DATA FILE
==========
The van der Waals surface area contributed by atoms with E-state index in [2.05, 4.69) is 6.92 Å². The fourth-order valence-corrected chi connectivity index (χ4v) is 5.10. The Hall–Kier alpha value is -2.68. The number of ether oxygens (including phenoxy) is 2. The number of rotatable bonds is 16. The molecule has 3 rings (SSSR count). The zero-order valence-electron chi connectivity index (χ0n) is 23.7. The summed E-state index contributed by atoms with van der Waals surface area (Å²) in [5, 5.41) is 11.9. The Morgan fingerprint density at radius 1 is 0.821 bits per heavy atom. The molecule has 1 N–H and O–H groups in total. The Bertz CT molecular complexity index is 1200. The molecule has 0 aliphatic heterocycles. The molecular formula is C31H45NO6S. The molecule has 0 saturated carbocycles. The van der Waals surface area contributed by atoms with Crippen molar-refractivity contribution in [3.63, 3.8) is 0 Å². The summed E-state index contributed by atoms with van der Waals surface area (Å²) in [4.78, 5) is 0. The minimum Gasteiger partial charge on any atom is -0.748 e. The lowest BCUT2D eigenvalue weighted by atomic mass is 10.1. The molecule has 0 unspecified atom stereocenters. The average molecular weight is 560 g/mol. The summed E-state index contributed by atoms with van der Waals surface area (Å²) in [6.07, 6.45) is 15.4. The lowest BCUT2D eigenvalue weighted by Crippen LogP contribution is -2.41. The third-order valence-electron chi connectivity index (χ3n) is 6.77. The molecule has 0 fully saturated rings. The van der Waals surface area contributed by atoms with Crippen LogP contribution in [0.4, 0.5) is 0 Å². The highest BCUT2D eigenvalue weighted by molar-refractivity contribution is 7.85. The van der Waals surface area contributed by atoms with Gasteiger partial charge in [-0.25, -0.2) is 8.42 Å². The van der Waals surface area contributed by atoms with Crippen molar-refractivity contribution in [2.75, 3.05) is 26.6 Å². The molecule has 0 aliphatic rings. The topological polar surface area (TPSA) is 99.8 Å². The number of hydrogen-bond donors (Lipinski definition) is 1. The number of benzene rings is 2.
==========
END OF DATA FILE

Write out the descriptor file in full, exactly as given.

The van der Waals surface area contributed by atoms with E-state index in [2.05, 4.69) is 6.92 Å². The fourth-order valence-corrected chi connectivity index (χ4v) is 5.10. The Hall–Kier alpha value is -2.68. The number of ether oxygens (including phenoxy) is 2. The number of rotatable bonds is 16. The molecule has 3 rings (SSSR count). The zero-order valence-electron chi connectivity index (χ0n) is 23.7. The summed E-state index contributed by atoms with van der Waals surface area (Å²) in [5, 5.41) is 11.9. The Morgan fingerprint density at radius 1 is 0.821 bits per heavy atom. The molecule has 1 N–H and O–H groups in total. The Bertz CT molecular complexity index is 1200. The molecule has 0 aliphatic heterocycles. The molecular formula is C31H45NO6S. The molecule has 0 saturated carbocycles. The van der Waals surface area contributed by atoms with Crippen molar-refractivity contribution in [3.63, 3.8) is 0 Å². The summed E-state index contributed by atoms with van der Waals surface area (Å²) in [4.78, 5) is 0. The minimum Gasteiger partial charge on any atom is -0.748 e. The lowest BCUT2D eigenvalue weighted by atomic mass is 10.1. The molecule has 0 unspecified atom stereocenters. The average molecular weight is 560 g/mol. The summed E-state index contributed by atoms with van der Waals surface area (Å²) in [6.07, 6.45) is 15.4. The lowest BCUT2D eigenvalue weighted by Crippen LogP contribution is -2.41. The third-order valence-electron chi connectivity index (χ3n) is 6.77. The molecule has 0 fully saturated rings. The van der Waals surface area contributed by atoms with Crippen LogP contribution in [0.4, 0.5) is 0 Å². The highest BCUT2D eigenvalue weighted by molar-refractivity contribution is 7.85. The van der Waals surface area contributed by atoms with Gasteiger partial charge in [-0.25, -0.2) is 8.42 Å². The van der Waals surface area contributed by atoms with Crippen molar-refractivity contribution in [2.75, 3.05) is 26.6 Å². The molecule has 0 aliphatic rings. The topological polar surface area (TPSA) is 99.8 Å². The number of hydrogen-bond donors (Lipinski definition) is 1. The number of benzene rings is 2.